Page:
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United States District Court, Southern District of New York

June 16, 2000


The opinion of the court was delivered by: Owen, District Judge.


Plaintiff Robert Half, Inc. seeks a finding of contempt and damages against defendant Romac International, Inc. (now doing business as "") for a violation of a Final Consent Judgment dated March 12, 1999 (the "March Judgment") and a Consent Order dated July 20, 1999 (the "July Order"). A division of Robert Half, ACCOUNTEMPS, and Romac both specialize in placing accounting and finance professionals on a temporary basis. Plaintiff has over 200 offices in the United States, and defendant has ninety-five offices in the United States and one in Canada.

Half commenced this action in December 1998, claiming defendant Romac infringed on its registered ACCOUNTEMPS trademark in violation of the Trademark Act of 1946, 15 U.S.C. § 1501, and New York common law by using the term "Account Temps" on its website. Plaintiff sought injunctive relief and an award of compensatory and punitive damages. The parties settled the case by entering into the March Judgment, which "permanently enjoined and restrained [Romac] from using the name or term ACCOUNTEMPS or `Account Temps' or any other mark confusingly similar to plaintiffs registered trademark ACCOUNTEMPS or in connection with the advertising, promotion or rendering of any of defendant's services." In April 1999, a Romac Vice President Peter Dominici sent an e-mail to the company's employees instructing them not to use plaintiffs marks.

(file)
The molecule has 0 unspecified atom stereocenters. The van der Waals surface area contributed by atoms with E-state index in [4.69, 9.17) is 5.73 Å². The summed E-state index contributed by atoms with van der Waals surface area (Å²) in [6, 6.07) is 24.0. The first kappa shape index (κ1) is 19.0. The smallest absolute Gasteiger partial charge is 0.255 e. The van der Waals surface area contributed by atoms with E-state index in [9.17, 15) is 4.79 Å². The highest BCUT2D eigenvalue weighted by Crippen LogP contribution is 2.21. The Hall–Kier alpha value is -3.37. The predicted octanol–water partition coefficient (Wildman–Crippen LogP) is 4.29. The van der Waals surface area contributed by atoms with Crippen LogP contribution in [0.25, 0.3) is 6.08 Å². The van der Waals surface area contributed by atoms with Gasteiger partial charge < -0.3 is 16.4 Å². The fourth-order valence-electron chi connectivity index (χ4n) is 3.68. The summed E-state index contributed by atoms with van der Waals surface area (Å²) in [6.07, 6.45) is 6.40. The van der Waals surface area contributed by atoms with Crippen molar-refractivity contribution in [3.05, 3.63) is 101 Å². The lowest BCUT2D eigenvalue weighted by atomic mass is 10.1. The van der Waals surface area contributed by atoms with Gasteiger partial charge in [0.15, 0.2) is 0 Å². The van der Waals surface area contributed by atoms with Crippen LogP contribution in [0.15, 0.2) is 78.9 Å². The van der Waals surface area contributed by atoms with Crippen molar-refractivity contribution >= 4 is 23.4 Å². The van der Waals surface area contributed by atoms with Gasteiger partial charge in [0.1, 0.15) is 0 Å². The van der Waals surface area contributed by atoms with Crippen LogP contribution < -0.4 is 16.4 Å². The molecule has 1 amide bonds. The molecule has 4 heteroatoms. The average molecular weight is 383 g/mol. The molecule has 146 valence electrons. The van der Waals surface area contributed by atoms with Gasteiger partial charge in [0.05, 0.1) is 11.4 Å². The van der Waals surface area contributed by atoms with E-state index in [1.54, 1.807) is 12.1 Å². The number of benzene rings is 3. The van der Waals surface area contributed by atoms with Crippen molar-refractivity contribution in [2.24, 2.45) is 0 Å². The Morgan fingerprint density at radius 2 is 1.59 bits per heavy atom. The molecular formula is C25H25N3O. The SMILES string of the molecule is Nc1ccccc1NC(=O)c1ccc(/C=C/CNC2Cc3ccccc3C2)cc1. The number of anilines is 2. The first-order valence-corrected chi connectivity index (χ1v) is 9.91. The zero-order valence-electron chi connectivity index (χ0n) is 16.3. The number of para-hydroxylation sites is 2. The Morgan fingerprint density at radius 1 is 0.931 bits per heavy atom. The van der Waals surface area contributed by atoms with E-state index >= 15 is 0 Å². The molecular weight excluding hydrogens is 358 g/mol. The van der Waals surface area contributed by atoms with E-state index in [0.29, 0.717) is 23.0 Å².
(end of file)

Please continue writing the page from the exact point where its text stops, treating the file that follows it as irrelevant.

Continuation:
Within a few months, however, Romac registered the domain names ACCOUNTTEMPS.COM and ACCOUNTTEMPS.ORG. In June 1999, plaintiff moved for a contempt of the March Judgment, and the parties settled by entering into the July Order, which required Romac to pay $10,000 and to transfer the domain names to plaintiff. The July Order further provided "[i]n the event of any further material violation of [the March Judgment or the July Order], Plaintiff shall be entitled to liquidated damages in the amount of $10,000."